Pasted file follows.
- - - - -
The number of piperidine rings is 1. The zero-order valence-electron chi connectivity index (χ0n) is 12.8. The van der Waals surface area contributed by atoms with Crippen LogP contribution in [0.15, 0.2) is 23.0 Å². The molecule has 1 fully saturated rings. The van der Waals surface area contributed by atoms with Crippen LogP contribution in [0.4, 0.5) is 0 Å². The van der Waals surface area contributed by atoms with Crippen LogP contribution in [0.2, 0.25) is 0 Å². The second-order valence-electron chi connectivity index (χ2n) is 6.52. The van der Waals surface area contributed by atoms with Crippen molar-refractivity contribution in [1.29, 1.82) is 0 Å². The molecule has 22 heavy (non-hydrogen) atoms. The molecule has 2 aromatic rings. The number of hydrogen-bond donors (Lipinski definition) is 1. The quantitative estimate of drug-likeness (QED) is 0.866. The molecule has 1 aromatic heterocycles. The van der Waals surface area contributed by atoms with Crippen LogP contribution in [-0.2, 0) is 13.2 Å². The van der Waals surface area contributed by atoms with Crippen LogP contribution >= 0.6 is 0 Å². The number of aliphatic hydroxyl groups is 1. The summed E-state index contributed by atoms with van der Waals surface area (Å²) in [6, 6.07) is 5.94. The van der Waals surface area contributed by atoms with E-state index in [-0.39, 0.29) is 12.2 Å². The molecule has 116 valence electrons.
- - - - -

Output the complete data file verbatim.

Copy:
The number of piperidine rings is 1. The zero-order valence-electron chi connectivity index (χ0n) is 12.8. The van der Waals surface area contributed by atoms with Crippen LogP contribution in [0.15, 0.2) is 23.0 Å². The molecule has 1 fully saturated rings. The van der Waals surface area contributed by atoms with Crippen LogP contribution in [0.4, 0.5) is 0 Å². The van der Waals surface area contributed by atoms with Crippen LogP contribution in [0.2, 0.25) is 0 Å². The second-order valence-electron chi connectivity index (χ2n) is 6.52. The van der Waals surface area contributed by atoms with Crippen molar-refractivity contribution in [1.29, 1.82) is 0 Å². The molecule has 22 heavy (non-hydrogen) atoms. The molecule has 2 aromatic rings. The number of hydrogen-bond donors (Lipinski definition) is 1. The quantitative estimate of drug-likeness (QED) is 0.866. The molecule has 1 aromatic heterocycles. The van der Waals surface area contributed by atoms with Crippen LogP contribution in [-0.2, 0) is 13.2 Å². The van der Waals surface area contributed by atoms with Crippen LogP contribution >= 0.6 is 0 Å². The number of aliphatic hydroxyl groups is 1. The summed E-state index contributed by atoms with van der Waals surface area (Å²) in [6, 6.07) is 5.94. The van der Waals surface area contributed by atoms with E-state index in [-0.39, 0.29) is 12.2 Å². The molecule has 116 valence electrons.